When filing a malpractice claim, victims may wonder, “how far back can medical records be subpoenaed?” A subpoena for medical records can generally go ten years back or less. Illinois law requires healthcare facilities to keep copies of medical records for up to 10 years. Some facilities keep these records longer than the stipulated period. A lawyer can only subpoena your medical records after exhausting the regular procedures and other options. The subpoena must meet specific conditions for a HIPAA-covered facility to respond.
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Can a Lawyer Subpoena Medical Records?
A lawyer can subpoena medical records. The lawyer must, however, use regular procedures for obtaining those records before issuing a subpoena. These procedures involve a lawyer getting a signed HIPAA release form from you. The lawyer then sends the signed consent form, along with a cover letter, to the respective healthcare provider.
Subpoena powers apply when the regular procedures to obtain medical records are unsuccessful, and the healthcare provider fails to avail those records without a justifiable reason. In this scenario, a lawyer can use a subpoena. The subpoena legally compels the healthcare provider to give the lawyer the requested copies of medical records.
A lawyer cannot issue a subpoena during the early stages of a medical malpractice case or any other civil suit. The court allows lawyers to use subpoena powers only when they are nearing trial or already at trial.
Subpoena for Medical Records: Conditions That Must Be Met
Healthcare providers must comply with valid subpoenas for medical records. They generally do not respond to invalid subpoenas. A subpoena must fulfill certain conditions to be deemed valid.
There are two broad categories of subpoenas based on the issuer. They include:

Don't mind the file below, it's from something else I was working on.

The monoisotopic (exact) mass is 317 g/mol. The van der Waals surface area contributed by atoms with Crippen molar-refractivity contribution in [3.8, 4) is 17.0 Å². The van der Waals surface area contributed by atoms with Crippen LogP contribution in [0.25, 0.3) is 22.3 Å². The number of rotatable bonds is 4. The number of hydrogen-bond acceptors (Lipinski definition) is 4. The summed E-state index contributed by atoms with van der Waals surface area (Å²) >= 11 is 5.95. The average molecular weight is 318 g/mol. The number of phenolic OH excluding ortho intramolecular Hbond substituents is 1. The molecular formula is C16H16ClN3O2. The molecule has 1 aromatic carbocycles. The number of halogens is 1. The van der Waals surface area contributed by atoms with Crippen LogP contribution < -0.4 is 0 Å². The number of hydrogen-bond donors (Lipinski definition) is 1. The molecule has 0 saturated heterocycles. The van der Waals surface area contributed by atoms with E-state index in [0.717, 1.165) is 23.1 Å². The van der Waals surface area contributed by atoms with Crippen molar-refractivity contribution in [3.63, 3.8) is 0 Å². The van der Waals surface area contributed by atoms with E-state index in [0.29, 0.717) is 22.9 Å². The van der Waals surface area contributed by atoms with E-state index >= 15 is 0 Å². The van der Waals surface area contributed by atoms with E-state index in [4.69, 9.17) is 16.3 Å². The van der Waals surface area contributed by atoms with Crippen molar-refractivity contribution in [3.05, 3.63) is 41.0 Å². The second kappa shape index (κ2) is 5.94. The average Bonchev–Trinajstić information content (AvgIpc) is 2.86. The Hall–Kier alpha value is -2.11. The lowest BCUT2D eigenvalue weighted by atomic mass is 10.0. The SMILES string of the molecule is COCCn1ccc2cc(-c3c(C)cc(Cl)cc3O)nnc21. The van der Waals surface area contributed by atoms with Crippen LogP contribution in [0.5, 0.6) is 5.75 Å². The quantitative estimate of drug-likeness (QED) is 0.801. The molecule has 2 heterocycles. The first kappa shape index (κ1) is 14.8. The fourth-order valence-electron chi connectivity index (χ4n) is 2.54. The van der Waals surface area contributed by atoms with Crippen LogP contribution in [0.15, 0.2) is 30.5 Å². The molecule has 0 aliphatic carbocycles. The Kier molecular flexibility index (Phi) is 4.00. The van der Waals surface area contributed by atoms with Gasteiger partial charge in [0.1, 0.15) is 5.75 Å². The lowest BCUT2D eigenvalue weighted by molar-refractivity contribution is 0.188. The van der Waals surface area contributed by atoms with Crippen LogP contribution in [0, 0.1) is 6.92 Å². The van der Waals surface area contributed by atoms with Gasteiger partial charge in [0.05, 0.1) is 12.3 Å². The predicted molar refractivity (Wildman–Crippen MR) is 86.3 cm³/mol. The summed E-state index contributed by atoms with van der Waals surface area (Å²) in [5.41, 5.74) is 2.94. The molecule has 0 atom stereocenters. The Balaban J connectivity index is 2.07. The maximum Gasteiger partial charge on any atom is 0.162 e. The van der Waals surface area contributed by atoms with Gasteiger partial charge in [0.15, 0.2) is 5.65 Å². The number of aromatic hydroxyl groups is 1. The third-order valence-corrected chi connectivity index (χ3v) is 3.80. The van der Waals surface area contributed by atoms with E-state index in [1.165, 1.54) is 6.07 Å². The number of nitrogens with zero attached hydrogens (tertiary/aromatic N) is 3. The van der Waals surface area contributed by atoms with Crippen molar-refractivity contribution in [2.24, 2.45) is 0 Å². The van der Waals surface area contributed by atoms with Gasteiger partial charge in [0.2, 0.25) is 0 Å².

Subpoenas Issued by Courts and Grand Juries
This category includes judge- or magistrate-issued subpoenas. It also includes subpoenas issued by a grand jury or administrative tribunal. Healthcare providers must comply with these subpoenas and provide the requested medical records. The providers can choose to refuse to honor the request and justify their decision in writing.
A healthcare provider that chooses to honor the request should grant only the specific information requested. Provision of additional medical records or information amounts to the unlawful release of protected health information (PHI).
It is illegal to provide copies of medical records beyond the date specified by a subpoena. It is also illegal to provide sensitive personally identifiable information (PII) like Social Security numbers and contact details. This is especially true if the subpoena did not request that information.
Attorney- or Court-Clerk-Issued Subpoenas
This category includes subpoenas signed and issued by lawyers and court clerks. Healthcare providers must honor these subpoenas if they meet any of the conditions below:
- The issuer has submitted a written statement and supporting documents showing the issuer notified the patient or his or her lawyer of the subpoena in writing. The written notice must have contained adequate information regarding the right of the patient to challenge the subpoena. The deadline for challenging the subpoena has elapsed without the patient challenging the subpoena, or the court has already resolved the motion filed by the patient.